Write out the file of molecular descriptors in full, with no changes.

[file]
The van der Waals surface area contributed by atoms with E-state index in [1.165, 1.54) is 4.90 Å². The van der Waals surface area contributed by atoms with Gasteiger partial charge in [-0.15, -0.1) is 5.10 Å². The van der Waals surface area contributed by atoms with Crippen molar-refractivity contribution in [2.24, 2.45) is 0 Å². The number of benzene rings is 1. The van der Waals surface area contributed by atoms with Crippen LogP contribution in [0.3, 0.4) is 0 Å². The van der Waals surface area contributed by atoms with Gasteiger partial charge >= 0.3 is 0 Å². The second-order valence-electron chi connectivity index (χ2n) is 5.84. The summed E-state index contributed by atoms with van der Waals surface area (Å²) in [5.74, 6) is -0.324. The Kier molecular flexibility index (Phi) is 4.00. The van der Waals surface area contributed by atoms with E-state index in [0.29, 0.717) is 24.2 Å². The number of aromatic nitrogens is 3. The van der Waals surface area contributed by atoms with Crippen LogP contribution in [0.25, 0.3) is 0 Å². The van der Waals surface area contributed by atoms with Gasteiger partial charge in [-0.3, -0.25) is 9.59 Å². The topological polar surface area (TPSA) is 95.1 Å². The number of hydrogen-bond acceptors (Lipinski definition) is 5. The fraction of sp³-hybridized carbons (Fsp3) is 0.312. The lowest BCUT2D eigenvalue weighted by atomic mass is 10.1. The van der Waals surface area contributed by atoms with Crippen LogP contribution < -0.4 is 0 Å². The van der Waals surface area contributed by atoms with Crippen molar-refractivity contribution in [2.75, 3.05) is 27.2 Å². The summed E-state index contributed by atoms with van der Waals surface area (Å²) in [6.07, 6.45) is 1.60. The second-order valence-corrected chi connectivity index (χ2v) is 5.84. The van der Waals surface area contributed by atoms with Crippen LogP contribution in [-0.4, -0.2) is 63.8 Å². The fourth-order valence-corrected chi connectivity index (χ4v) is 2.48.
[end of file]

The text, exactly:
The van der Waals surface area contributed by atoms with E-state index in [1.165, 1.54) is 4.90 Å². The van der Waals surface area contributed by atoms with Gasteiger partial charge in [-0.15, -0.1) is 5.10 Å². The van der Waals surface area contributed by atoms with Crippen molar-refractivity contribution in [2.24, 2.45) is 0 Å². The number of benzene rings is 1. The van der Waals surface area contributed by atoms with Crippen LogP contribution in [0.3, 0.4) is 0 Å². The van der Waals surface area contributed by atoms with Gasteiger partial charge >= 0.3 is 0 Å². The second-order valence-electron chi connectivity index (χ2n) is 5.84. The summed E-state index contributed by atoms with van der Waals surface area (Å²) in [5.74, 6) is -0.324. The Kier molecular flexibility index (Phi) is 4.00. The van der Waals surface area contributed by atoms with E-state index in [0.29, 0.717) is 24.2 Å². The number of aromatic nitrogens is 3. The van der Waals surface area contributed by atoms with Crippen LogP contribution in [0.25, 0.3) is 0 Å². The van der Waals surface area contributed by atoms with Gasteiger partial charge in [-0.3, -0.25) is 9.59 Å². The topological polar surface area (TPSA) is 95.1 Å². The number of hydrogen-bond acceptors (Lipinski definition) is 5. The fraction of sp³-hybridized carbons (Fsp3) is 0.312. The lowest BCUT2D eigenvalue weighted by atomic mass is 10.1. The van der Waals surface area contributed by atoms with Crippen LogP contribution < -0.4 is 0 Å². The van der Waals surface area contributed by atoms with Crippen molar-refractivity contribution in [2.75, 3.05) is 27.2 Å². The summed E-state index contributed by atoms with van der Waals surface area (Å²) in [6.07, 6.45) is 1.60. The second-order valence-corrected chi connectivity index (χ2v) is 5.84. The van der Waals surface area contributed by atoms with Crippen LogP contribution in [-0.4, -0.2) is 63.8 Å². The fourth-order valence-corrected chi connectivity index (χ4v) is 2.48.